Mr. Del Vecchio founded his company in the 1960s and grew its business through acquisitions to include the Ray-Ban and Oakley brands, as well as the LensCrafters, Pearle Vision and Sunglass Hut chains. Luxottica has manufactured frames for luxury lines such as Giorgio Armani, Chanel, Prada and Bulgari, as well as producing its own designs.
At the time of his death, Mr. Del Vecchio ranked 52nd on the Forbes list of global billionaires, with a net worth the magazine estimated at $27.3 billion.
In Italy, his wealth put him in orbit with Silvio Berlusconi, the media mogul and former prime minister, and the late Giovanni Agnelli, the boss of the Fiat car company. But Mr. Del Vecchio cultivated a calmer presence as he built his empire from the ground up.
Mr. Del Vecchio never knew his father, a fresh produce seller who died before he was born. Unable to support himself and his siblings amid the deprivations of World War II, his mother placed him in an orphanage when he was 7 years old. He went to work at 14, cutting off part of a finger in a work accident.
Mr. Del Vecchio opened his first factory in Agordo, a small town nestled in the Dolomites of northern Italy where he had obtained free land through a program aimed at boosting the region’s economy.
Over the years, Mr. Del Vecchio grew his company, Luxottica, into a giant that manufactured a significant portion of all eyeglass frames worn in the world. At the time of his death, Forbes described Luxottica, which in 2017 merged with French lens maker Essilor in a $49 billion deal, as the “world’s largest producer and retailer of sunglasses and of eyeglasses”.
At the heart of Mr. Del Vecchio’s success was his insight that glasses shouldn’t just be a visual aid perched on the nose. They could also be an expression of personal style, a purchase that reflected both a fashion preference and a medical prescription.
Mr Del Vecchio stepped down from daily management in 2004, but returned to lead the company 10 years later amid turmoil in the management ranks. Of outgoing chief executive Andrea Guerra, The Economist reported, Mr Del Vecchio said his strategy had “diverged” from his.
Mr. Del Vecchio was over 80 when he finalized the deal with Essilor. In 2019, he paid Dutch competitor GrandVision more than $6 billion to form what Forbes described at the time as “the biggest eyewear brand in the world.”
Mr. Del Vecchio was born on May 22, 1935 in Milan, where his parents had emigrated from the southern region of Puglia. Although reticent about his personal life, he sometimes spoke of his experience at the orphanage and how it had marked him.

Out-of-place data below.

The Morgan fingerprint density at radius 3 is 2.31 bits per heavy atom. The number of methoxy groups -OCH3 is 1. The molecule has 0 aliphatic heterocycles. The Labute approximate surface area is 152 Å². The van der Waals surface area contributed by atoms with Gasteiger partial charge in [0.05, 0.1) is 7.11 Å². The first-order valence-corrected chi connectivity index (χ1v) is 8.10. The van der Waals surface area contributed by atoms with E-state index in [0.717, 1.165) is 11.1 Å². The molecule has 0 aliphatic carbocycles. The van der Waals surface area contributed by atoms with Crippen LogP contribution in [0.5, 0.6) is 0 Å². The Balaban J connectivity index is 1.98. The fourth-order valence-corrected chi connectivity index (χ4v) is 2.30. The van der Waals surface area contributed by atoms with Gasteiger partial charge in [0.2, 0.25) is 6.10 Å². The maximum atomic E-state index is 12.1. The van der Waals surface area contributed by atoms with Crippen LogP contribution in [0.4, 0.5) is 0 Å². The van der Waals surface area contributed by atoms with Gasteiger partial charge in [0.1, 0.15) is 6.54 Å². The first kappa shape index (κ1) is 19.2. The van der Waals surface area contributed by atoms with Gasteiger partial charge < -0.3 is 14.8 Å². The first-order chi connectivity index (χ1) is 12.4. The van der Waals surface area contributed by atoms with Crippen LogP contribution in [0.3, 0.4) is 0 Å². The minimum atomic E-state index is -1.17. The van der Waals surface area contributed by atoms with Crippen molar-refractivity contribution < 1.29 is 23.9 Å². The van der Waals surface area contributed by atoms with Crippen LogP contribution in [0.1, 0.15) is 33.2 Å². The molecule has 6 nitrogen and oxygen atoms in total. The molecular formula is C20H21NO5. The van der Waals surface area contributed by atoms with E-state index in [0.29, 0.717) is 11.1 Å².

“For years my lunch was boiled cabbage,” he told The Associated Press. “Its smell reminds me of the great effort, the dream I had of doing something that belonged to me, even if small, but where I could use my ideas and my abilities.”
From an early age, he understood the value of hard work, whatever form it takes, telling Forbes that if he had started life as a fruit seller, he would have been “passionate about fruit”. As it happened, he found an apprenticeship in a factory that made molds for goods, including eyeglass frames.
The region of northern Italy where Mr. Del Vecchio established his business had a centuries-old history of eyewear production. In addition to transforming the industry into a high fashion industry, he brought it to the international market by listing Luxottica on the New York Stock Exchange in 1990. His purchase of LensCrafters in 1995, according to Forbes, was the ” first major hostile takeover of an American company by an Italian company.
Mr Del Vecchio has been married three times, including twice to his second wife, Nicoletta Zampillo, according to Italian media.
With his first wife, Luciana Nervo, he had a son, Claudio, who is the former chief executive of clothing retailer Brooks Brothers, and two daughters, Marisa and Paola. With Zampillo he had a son, Leonardo Maria. He had two other sons, Luca and Clemente, with a companion, Sabina Grossi. A full list of survivors was not immediately available.
Mr. Del Vecchio owes much of his success to the intensity of focus he maintained from his early days as a factory apprentice until the end of his career.
“If you get distracted or rest on your laurels, as I’ve seen happen with various entrepreneurs who started with me, without you realizing it, someone will come and claim your business,” said the Italian daily Corriere della Sera. “Once they pass you,” he added, “it becomes very, very difficult to catch them.”